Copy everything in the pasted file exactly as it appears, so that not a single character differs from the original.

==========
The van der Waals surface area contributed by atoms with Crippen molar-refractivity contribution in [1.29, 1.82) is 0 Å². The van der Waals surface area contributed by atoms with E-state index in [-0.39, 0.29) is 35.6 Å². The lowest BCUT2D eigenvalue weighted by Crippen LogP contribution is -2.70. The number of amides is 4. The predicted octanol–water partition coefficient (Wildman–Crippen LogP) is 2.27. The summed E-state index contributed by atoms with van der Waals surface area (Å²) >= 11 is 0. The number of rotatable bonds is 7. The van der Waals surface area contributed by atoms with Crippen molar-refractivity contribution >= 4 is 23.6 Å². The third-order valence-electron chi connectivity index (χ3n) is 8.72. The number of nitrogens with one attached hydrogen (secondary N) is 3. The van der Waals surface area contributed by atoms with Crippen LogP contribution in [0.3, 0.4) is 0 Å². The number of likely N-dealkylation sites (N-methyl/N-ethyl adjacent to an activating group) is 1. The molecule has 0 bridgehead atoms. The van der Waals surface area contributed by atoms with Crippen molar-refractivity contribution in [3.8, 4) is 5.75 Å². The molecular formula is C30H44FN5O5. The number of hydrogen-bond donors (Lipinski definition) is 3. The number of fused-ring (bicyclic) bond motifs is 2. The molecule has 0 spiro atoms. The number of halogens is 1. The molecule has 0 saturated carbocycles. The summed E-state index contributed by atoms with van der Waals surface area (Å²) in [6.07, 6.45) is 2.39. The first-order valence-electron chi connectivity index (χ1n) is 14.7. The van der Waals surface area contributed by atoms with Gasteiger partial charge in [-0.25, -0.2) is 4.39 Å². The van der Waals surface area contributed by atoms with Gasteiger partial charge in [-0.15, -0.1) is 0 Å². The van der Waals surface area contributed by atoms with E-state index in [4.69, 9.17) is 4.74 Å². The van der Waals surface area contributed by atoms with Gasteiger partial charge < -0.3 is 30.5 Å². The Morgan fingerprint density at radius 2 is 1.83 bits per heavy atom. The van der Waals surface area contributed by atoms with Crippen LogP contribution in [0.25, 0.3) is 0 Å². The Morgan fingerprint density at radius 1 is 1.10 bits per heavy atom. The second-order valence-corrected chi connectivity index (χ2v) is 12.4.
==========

The van der Waals surface area contributed by atoms with Crippen molar-refractivity contribution in [1.29, 1.82) is 0 Å². The van der Waals surface area contributed by atoms with E-state index in [-0.39, 0.29) is 35.6 Å². The lowest BCUT2D eigenvalue weighted by Crippen LogP contribution is -2.70. The number of amides is 4. The predicted octanol–water partition coefficient (Wildman–Crippen LogP) is 2.27. The summed E-state index contributed by atoms with van der Waals surface area (Å²) >= 11 is 0. The number of rotatable bonds is 7. The van der Waals surface area contributed by atoms with Crippen molar-refractivity contribution >= 4 is 23.6 Å². The third-order valence-electron chi connectivity index (χ3n) is 8.72. The number of nitrogens with one attached hydrogen (secondary N) is 3. The van der Waals surface area contributed by atoms with Crippen LogP contribution in [0.3, 0.4) is 0 Å². The number of likely N-dealkylation sites (N-methyl/N-ethyl adjacent to an activating group) is 1. The molecule has 0 bridgehead atoms. The van der Waals surface area contributed by atoms with Crippen molar-refractivity contribution in [3.8, 4) is 5.75 Å². The molecular formula is C30H44FN5O5. The number of hydrogen-bond donors (Lipinski definition) is 3. The number of fused-ring (bicyclic) bond motifs is 2. The molecule has 0 spiro atoms. The number of halogens is 1. The molecule has 0 saturated carbocycles. The summed E-state index contributed by atoms with van der Waals surface area (Å²) in [6.07, 6.45) is 2.39. The first-order valence-electron chi connectivity index (χ1n) is 14.7. The van der Waals surface area contributed by atoms with Gasteiger partial charge in [-0.25, -0.2) is 4.39 Å². The van der Waals surface area contributed by atoms with Gasteiger partial charge in [-0.15, -0.1) is 0 Å². The van der Waals surface area contributed by atoms with E-state index in [4.69, 9.17) is 4.74 Å². The van der Waals surface area contributed by atoms with Gasteiger partial charge < -0.3 is 30.5 Å². The Morgan fingerprint density at radius 2 is 1.83 bits per heavy atom. The van der Waals surface area contributed by atoms with Crippen LogP contribution in [0.25, 0.3) is 0 Å². The Morgan fingerprint density at radius 1 is 1.10 bits per heavy atom. The second-order valence-corrected chi connectivity index (χ2v) is 12.4.